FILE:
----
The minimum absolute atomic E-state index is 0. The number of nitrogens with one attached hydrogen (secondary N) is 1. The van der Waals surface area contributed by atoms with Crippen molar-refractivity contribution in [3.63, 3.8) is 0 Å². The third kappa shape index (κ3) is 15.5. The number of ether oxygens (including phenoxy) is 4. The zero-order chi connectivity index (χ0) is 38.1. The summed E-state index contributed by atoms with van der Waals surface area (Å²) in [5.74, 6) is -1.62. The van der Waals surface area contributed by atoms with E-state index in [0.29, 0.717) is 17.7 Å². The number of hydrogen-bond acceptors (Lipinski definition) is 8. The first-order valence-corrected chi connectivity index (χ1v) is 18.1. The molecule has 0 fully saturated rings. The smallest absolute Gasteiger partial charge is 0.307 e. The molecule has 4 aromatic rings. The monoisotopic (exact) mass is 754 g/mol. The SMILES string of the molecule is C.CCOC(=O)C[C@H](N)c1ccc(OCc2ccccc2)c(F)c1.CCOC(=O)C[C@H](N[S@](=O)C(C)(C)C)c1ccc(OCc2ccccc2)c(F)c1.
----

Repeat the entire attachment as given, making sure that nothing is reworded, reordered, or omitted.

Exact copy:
The minimum absolute atomic E-state index is 0. The number of nitrogens with one attached hydrogen (secondary N) is 1. The van der Waals surface area contributed by atoms with Crippen molar-refractivity contribution in [3.63, 3.8) is 0 Å². The third kappa shape index (κ3) is 15.5. The number of ether oxygens (including phenoxy) is 4. The zero-order chi connectivity index (χ0) is 38.1. The summed E-state index contributed by atoms with van der Waals surface area (Å²) in [5.74, 6) is -1.62. The van der Waals surface area contributed by atoms with E-state index in [0.29, 0.717) is 17.7 Å². The number of hydrogen-bond acceptors (Lipinski definition) is 8. The first-order valence-corrected chi connectivity index (χ1v) is 18.1. The molecule has 0 fully saturated rings. The smallest absolute Gasteiger partial charge is 0.307 e. The molecule has 4 aromatic rings. The monoisotopic (exact) mass is 754 g/mol. The SMILES string of the molecule is C.CCOC(=O)C[C@H](N)c1ccc(OCc2ccccc2)c(F)c1.CCOC(=O)C[C@H](N[S@](=O)C(C)(C)C)c1ccc(OCc2ccccc2)c(F)c1.